On December 12, 1973, an off-duty Los Angeles County Sheriff’s Deputy was shot and killed in a gas station bathroom by two men.
Police compiled a list of suspects, including men who lived in the neighborhood. An 11-year-old girl had been riding her bicycle nearby when the shooting occurred and provided a description of the men to the police.
Police focused on two men who lived in the neighborhood: Benny Powell, a 26-year-old who was known as a troublemaker, and Clarence Chance
, a 23-year-old who hung out with Powell.
Though the 11-year-old could not initially identify Powell or Chance as the shooters, and neither man fit her first description, after repeated questioning, she identified Chance.
A third man who was an original suspect implicated Powell and directed police to a woman who said Powell confessed to her. She, in turn, led police to two teenage girls who had lived with her at the time, and they also said Powell confessed. A week before trial, a jailhouse snitch also claimed that Powell had confessed to him.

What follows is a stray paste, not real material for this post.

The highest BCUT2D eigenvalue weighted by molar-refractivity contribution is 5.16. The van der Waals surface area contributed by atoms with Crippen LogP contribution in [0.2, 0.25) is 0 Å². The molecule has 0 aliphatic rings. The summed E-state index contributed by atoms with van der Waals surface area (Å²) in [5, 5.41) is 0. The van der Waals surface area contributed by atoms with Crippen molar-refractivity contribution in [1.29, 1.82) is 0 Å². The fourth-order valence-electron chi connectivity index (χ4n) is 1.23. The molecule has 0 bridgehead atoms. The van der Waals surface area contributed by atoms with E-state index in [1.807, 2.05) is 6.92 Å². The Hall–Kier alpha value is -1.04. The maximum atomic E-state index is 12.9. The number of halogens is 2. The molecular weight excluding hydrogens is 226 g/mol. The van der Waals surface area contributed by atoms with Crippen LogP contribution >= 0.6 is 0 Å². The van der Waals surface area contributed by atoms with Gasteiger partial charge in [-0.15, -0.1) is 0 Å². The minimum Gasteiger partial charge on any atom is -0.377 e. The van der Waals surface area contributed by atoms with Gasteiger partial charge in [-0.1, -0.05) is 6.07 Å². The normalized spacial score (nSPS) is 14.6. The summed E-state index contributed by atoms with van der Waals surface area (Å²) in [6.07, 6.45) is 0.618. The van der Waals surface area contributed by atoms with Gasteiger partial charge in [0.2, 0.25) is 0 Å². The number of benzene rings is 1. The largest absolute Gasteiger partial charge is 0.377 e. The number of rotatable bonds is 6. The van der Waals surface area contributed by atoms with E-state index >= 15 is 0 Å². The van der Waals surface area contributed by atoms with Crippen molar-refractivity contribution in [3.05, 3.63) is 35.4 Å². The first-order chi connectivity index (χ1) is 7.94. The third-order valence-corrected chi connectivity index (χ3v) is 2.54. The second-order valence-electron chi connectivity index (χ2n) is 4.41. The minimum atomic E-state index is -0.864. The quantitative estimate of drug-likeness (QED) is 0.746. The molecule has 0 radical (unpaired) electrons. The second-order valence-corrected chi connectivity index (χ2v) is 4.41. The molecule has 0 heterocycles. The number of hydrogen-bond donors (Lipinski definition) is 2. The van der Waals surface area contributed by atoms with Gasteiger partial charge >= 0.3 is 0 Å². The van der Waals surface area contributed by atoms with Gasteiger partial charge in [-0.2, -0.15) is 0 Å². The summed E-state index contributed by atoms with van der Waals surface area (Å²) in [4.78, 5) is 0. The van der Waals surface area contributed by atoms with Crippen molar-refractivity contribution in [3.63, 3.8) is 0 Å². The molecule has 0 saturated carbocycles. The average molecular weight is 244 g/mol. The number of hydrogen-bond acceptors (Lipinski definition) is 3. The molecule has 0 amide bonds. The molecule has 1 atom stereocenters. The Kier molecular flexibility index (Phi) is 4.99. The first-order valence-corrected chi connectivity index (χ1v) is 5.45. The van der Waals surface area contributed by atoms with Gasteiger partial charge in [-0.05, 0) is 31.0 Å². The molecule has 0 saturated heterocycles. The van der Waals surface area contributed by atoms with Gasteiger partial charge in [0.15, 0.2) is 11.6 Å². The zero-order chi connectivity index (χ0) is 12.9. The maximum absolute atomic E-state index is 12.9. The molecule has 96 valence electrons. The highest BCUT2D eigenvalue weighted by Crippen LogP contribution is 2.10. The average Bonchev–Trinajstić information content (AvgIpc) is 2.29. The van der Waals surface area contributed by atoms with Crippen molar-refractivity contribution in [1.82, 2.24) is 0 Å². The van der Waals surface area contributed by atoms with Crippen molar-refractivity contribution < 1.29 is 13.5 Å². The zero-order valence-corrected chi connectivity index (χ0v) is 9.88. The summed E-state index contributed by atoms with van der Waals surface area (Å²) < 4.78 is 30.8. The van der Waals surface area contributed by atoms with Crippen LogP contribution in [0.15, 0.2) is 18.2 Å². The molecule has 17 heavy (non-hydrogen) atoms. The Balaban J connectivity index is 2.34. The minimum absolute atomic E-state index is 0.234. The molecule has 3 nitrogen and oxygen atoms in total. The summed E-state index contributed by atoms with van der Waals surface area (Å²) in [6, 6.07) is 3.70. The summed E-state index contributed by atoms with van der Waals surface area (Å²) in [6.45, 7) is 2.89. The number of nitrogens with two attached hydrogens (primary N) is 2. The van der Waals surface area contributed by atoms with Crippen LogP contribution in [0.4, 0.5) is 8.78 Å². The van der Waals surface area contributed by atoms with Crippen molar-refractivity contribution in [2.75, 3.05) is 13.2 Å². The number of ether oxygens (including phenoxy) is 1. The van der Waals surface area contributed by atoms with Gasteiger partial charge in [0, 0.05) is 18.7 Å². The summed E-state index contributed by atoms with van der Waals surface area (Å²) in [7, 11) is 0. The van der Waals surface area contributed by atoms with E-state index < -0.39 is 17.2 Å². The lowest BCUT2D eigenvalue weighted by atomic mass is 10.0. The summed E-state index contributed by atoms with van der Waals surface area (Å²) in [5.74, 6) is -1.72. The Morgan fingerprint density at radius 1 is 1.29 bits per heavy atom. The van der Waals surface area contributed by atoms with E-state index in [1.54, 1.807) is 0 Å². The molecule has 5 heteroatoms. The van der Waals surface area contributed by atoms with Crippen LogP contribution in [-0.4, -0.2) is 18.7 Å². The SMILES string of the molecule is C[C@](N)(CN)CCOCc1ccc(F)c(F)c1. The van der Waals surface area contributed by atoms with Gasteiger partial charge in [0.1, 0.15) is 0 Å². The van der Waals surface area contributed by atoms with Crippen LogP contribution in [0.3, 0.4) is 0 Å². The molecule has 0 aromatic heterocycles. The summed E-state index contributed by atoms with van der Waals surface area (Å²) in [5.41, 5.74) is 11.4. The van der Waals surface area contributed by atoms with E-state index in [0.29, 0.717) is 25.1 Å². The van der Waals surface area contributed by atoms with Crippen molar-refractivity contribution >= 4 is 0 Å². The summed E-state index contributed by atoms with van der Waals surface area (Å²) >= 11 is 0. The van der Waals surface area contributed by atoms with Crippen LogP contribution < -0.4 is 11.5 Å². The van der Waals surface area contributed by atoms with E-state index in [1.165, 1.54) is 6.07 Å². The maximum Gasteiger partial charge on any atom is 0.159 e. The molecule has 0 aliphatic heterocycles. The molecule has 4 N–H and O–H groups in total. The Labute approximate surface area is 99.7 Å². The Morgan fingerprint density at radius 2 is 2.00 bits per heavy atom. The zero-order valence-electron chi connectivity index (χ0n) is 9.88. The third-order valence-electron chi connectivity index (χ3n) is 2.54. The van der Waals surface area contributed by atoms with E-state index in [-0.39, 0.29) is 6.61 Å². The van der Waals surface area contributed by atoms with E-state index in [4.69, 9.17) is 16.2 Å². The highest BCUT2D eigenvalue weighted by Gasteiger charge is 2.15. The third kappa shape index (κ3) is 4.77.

At trial, Chance claimed that he was being processed out of jail the day of the murder, but no one could confirm his exact release time.
In April 1975, a jury convicted both men of first-degree murder and they were sentenced to life in prison.
In 1987, Chance wrote a letter to Centurion Ministries, a New Jersey-based non-profit that investigates wrongful convictions. Intriged by Chance's claim that he was in jail at the time of the murder, James McCloskey, Centurion founder, began reinvestigating the case.
That investigation revealed that witnesses had identified Powell and Chance because of intense police pressure and threats. Police had also concealed evidence that the jailhouse snitch had been lying.
Attorneys for Powell and Chance filed petitions for habeas corpus. In March 1992, after the District Attorney’s Office agreed that police had concealed evidence, the habeas petitions were granted, the convictions were overturned and the charges were dismissed.
The two men filed civil wrongful conviction lawsuits and in 1993, the two men were each awarded $3.5 million from the city of Los Angeles--a total that would reach $9 million including interest with payouts scheduled over 30 years.
Powell was later convicted of sexually assaulting a woman in a motel and in 1995 was sentenced to 52 years in prison.
- Stephanie Denzel